Couples fight like cat and dog over pets in divorces

Pets are now regarded almost as important as children, when couples argue about their divorce settlements, according to a Midlands family solicitor.

Nigel Mears, partner and head of the family law team at Black Country law firm George Green, said tug-of-love battles over the family pet, or other animals, are becoming much more common when couples split.

“When couples separate and divorce, it’s surprising just how much time can be spent discussing what should happen to the animals the unhappy couple once shared,” said Mr Mears, who is based in George Green’s Cradley Heath offices. “This can cause additional emotional tension and trigger bitter arguments as to who will keep a pet, or who will meet the cost of the vet bills.

“At its most basic, an animal is just an asset, which when food and vets bills are taken into account can cost a lot of money each year. If the couple cannot agree on who will look after it, or there is no money left in the settlement to pay for its upkeep, the pet can easily end up in an animal shelter.

“However, where there is sufficient money available to pay for an animal’s upkeep, there is little actual case law to guide the courts on how to treat the costs of maintaining pets upon divorce, as most divorce cases settle long before a judge gets to give his or her final word.

“Some animals can be regarded as pertinent to maintaining stability for the children after the divorce, so the upkeep of much-loved family dog could be included in a settlement, as can other animals which are regarded as an element of the standard of living enjoyed by the parties before the breakdown of the marriage,” explained Mr Mears.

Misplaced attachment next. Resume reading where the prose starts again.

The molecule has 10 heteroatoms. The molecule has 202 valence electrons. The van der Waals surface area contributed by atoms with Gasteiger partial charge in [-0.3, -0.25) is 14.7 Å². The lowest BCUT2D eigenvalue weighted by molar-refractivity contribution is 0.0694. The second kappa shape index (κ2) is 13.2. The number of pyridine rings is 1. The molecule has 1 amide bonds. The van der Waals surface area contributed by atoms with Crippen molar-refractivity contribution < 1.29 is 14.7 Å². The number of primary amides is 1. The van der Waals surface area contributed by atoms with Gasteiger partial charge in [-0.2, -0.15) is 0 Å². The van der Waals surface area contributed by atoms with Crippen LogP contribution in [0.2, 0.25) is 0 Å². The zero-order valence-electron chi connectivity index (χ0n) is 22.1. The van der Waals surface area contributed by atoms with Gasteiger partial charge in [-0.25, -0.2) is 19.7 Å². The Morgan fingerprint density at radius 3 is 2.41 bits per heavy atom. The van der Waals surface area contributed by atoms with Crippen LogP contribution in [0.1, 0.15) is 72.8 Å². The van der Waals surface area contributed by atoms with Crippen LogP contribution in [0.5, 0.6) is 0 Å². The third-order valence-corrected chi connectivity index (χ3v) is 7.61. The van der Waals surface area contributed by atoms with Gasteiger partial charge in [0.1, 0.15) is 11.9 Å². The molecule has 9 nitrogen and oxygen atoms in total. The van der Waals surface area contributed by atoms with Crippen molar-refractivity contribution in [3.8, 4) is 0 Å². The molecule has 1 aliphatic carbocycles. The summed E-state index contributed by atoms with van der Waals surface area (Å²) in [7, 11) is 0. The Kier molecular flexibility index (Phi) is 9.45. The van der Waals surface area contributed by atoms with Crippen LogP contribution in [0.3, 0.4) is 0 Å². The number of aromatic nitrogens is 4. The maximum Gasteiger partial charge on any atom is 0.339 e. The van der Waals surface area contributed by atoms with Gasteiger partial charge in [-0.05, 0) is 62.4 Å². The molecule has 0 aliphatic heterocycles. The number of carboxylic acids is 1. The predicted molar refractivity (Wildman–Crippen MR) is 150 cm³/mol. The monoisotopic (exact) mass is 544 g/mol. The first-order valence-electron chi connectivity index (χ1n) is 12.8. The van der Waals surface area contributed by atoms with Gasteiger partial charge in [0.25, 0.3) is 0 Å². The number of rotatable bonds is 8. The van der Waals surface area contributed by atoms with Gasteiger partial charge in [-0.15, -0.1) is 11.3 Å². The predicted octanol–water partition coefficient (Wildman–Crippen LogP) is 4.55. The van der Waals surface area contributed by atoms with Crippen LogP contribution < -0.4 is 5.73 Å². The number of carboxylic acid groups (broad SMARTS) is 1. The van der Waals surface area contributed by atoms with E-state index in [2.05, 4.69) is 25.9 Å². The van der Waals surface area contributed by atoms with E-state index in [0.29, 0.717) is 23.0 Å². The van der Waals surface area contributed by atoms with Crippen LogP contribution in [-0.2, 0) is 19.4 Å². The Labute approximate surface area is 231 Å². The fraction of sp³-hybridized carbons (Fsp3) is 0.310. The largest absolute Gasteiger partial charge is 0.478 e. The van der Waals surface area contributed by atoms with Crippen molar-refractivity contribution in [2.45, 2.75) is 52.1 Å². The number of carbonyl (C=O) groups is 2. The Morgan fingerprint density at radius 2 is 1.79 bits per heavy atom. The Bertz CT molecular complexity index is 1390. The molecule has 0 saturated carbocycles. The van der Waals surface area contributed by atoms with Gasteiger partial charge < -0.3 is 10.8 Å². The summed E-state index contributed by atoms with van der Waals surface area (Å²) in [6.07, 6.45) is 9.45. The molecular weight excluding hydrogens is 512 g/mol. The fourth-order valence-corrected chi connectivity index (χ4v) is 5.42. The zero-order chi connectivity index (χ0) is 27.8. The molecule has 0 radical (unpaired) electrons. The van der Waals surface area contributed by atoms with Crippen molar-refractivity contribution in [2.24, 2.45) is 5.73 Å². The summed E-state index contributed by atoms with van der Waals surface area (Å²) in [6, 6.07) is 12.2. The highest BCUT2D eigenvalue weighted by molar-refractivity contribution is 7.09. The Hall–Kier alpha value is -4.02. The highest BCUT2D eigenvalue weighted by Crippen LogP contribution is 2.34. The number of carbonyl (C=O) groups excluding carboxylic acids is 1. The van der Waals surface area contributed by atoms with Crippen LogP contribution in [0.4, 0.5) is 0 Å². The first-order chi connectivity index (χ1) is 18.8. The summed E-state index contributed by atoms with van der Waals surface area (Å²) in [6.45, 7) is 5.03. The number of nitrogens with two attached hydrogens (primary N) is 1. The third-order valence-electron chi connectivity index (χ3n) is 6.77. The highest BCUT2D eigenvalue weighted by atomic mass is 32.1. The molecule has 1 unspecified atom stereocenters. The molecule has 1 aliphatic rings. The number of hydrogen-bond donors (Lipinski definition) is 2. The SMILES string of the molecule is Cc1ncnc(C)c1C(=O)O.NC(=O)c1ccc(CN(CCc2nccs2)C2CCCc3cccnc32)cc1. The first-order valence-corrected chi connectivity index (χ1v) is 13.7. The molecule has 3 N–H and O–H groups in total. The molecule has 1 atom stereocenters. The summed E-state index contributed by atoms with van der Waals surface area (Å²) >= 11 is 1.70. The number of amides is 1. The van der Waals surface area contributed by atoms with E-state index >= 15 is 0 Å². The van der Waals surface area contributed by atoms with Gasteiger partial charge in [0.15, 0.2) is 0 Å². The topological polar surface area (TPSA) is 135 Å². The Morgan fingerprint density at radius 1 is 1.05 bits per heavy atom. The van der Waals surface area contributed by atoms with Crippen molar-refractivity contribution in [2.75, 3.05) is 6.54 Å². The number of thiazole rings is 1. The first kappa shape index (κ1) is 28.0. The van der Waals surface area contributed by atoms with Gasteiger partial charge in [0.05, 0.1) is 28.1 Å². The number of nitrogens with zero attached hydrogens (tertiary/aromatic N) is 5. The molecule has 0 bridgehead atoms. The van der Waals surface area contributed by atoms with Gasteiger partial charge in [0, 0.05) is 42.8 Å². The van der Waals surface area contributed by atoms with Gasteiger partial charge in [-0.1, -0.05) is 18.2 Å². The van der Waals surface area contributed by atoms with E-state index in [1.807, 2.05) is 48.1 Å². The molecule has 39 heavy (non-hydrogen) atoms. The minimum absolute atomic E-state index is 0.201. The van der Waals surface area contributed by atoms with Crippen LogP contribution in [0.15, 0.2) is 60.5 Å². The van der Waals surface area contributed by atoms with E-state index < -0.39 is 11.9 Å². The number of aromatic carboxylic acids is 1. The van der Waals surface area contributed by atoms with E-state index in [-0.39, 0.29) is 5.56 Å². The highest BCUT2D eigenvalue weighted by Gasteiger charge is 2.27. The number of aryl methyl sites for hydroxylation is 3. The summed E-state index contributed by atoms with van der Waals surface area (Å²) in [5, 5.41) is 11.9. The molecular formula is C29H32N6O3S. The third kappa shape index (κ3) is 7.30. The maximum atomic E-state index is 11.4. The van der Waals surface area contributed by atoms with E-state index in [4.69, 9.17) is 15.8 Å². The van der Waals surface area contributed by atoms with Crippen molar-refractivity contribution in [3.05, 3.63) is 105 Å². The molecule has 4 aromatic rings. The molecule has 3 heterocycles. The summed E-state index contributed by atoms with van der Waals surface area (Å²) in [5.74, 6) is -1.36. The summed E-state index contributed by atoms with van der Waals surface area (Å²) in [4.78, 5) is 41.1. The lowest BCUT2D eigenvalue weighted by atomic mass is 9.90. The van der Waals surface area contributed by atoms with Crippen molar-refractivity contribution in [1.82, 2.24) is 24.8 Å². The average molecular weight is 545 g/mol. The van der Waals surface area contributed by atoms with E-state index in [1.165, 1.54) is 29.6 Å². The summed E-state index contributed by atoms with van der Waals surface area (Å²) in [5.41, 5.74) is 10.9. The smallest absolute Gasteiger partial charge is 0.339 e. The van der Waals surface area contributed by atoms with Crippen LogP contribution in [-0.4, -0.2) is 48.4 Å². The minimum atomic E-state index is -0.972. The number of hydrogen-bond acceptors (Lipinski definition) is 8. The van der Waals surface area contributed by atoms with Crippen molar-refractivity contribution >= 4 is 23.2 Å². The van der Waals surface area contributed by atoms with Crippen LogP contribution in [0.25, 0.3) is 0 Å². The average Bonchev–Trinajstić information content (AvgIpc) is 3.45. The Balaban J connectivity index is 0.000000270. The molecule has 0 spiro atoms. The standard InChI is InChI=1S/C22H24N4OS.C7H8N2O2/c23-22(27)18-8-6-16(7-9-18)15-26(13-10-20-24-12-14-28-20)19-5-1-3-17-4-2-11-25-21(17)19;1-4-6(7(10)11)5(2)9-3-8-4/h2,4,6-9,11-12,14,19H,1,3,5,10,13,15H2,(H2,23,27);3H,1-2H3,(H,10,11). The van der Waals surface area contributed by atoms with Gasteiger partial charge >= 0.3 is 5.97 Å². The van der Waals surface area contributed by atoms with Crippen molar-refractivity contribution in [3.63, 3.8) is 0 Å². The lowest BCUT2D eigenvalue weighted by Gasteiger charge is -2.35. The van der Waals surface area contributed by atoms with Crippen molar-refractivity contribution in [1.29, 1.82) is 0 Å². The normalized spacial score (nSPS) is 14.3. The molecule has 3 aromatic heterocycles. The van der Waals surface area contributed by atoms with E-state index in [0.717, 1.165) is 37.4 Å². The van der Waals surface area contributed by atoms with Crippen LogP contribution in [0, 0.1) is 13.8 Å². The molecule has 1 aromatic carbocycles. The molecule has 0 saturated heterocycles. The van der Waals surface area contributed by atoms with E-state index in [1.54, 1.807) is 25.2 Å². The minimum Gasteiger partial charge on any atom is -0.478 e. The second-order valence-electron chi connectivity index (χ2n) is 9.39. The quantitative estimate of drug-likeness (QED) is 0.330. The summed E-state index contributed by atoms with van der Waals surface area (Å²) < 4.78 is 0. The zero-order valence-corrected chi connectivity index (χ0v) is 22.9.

In one extreme example of this, an unnamed divorcee was recently awarded £50,000 a year in her settlement to help maintain a stable of horses.

The couple had been married for 11 years and had no children. He worked in the City and she worked part-time, spending the majority of her time caring for their four horses, three belonging to the wife and one to the husband. A dedicated horsewoman, she was quoted in the judgment as describing her horses as ‘her family’. She was also described as ‘a talented rider participating in eventing’.

The judge recognised her needs in terms of herself and the horses and she was awarded enough money to buy a large property with land. She was also awarded maintenance of £50,000 a year to meet her needs, including those of the horses. Her ex-husband appealed, but was unsuccessful.

“While unusual this settlement shows that the courts are now recognising just how important animals are in our daily lives,” said Mr Mears. “With pet ownership increasing and divorce prevalent, there is bound to be more fighting like cat and dog over the cats and dogs.”